Here we have Bhutanese refugees (we are taking 60,000 altogether) unable to find work, and based on the extensive comments, we have loads of local people expressing anger.  However, much of  the anger is displaced.  It should not be toward the Bhutanese, but toward a refugee resettlement system rotten to the core and in need of  complete reform.  Angry citizens*, direct your anger at the US State Department (the Obama Administration has set the levels for FY2010 of admissions as high as they have ever been since 9/11), the resettlement agencies including the pseudo-church government contractors, and at your state and local governments which can both say NO!

And, disregard the guilt-trips and bullying from “humanitarians” who attempt to place their values on you and expect you, taxpayers, to pay for their ‘good deeds.’

From the Union-Leader:

The American Dream hasn’t reached the living rooms of Pema Tamang and Bhakta Dhital. Job rejection letters and public-assistance checks have arrived instead.

“There are no jobs and nothing to do,” said Tamang, a Bhutanese refugee who arrived in New Hampshire last December.

The Concord resident worked three months at Walmart before his temporary job ended, and he hasn’t received one callback from any of the 150-plus businesses with whom he’s left applications. Tamang recently had his electricity turned off briefly after he fell behind on his payments.

“It’s not like I don’t like to pay for the bill, but I have no money,” said the father of two.

“I’m just trying to have a better time and a better life,” said Tamang, 27, who attends English classes twice a week. “I hope that this bad time doesn’t go like this forever.”

Refugees arriving in the United States in the past year have run straight into strong financial headwinds.

In New Hampshire alone, more than 51,000 workers went jobless last month, nearly 23,000 more than a year earlier.

New Hampshire had 561 refugees from nine countries settle here during the fiscal year ending Sept. 30, including 462 from the Asian nation of Bhutan, where thousands fled more than a decade ago and relocated in nearby Nepal resettlement camps. Since the early 1980s, more than 6,500 refugees have made New Hampshire their new home.

Refugees receive a variety of government assistance when they arrive here, including at least four months of rental help, as well as food stamps and medical care.

“Refugees historically would get jobs within three to six months after arrival,” said Amy Marchildon, director of new American services for Lutheran Social Services of New England, which settles refugees in the Concord-Laconia area.

“Now, it’s probably taking between eight and 12 months. Because there’s a higher competition for jobs, the refugees might be at a disadvantage if they don’t have the same level of skills,” she said.

Well, where the heck did the refugees get high expectations? 

Marchildon said refugees need to learn to become self-sufficient.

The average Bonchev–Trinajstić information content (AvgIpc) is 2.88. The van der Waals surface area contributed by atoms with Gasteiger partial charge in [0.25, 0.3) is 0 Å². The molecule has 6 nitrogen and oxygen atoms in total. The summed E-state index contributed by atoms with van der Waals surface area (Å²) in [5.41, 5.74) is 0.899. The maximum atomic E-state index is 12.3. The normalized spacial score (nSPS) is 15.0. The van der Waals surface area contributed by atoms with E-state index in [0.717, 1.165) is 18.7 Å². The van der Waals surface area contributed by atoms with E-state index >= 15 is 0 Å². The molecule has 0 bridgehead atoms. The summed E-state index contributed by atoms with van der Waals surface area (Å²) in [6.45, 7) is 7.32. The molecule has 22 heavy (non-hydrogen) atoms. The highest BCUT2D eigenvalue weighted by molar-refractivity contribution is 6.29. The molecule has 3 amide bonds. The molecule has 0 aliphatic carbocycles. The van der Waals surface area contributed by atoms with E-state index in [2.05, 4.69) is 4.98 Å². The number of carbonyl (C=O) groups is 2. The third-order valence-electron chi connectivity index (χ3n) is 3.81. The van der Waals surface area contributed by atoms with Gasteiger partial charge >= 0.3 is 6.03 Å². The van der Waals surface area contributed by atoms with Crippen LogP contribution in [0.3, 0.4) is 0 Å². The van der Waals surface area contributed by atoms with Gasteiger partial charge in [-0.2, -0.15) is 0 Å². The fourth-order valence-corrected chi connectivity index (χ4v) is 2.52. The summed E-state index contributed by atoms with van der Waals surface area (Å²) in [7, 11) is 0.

“I think a challenge for resettlement agencies is managing refugees’ expectations. Many, but not all, have higher expectations than what the service delivery is,” she said. “It’s a new system that they have to learn. Refugees have been in situations where other agencies are supporting them and keeping them alive and haven’t had to make decisions for them.

“The feeling we should be doing everything for them can be a blow when we’re trying to teach them to do things for themselves,” Marchildon said.

“With the downturn in the economy, the hope of starting their lives sooner rather than later is exacerbating their feelings of frustration and anger,” she said.

I hate to see this when a refugee agency spokesperson talks like they are participating in some sort of important psychological initiative by telling refugees they are on their own after a few short months.   These government-funded resettlement agencies are supposed to be public-private partnerships and should be putting their own additional funding into helping the refugees.  There is no law that says they can’t help support refugees after the government money runs out. 

They really ought to shut up about that—about pushing refugees out of the nest, so to speak—it makes them sound like they don’t even really like the people they resettle, and I’ll bet it makes the local people even angrier.  I imagine local people saying, what the heck, it sounds like these Lutherans don’t even love the people they bring to our city!

Be sure to read the comments at the Union-Leader!

We have written on many occasions about Manchester, NH, here are just three of the posts (here, here, and here).

Endnote:  For readers wondering why on earth we are doing this, importing poverty and unemployment, consider a method to the Left’s madness—learn about the Cloward-Piven strategy here.

*An afterthought:  You could also tell the Congressional Refugee Caucus how you feel about the refugee program, here.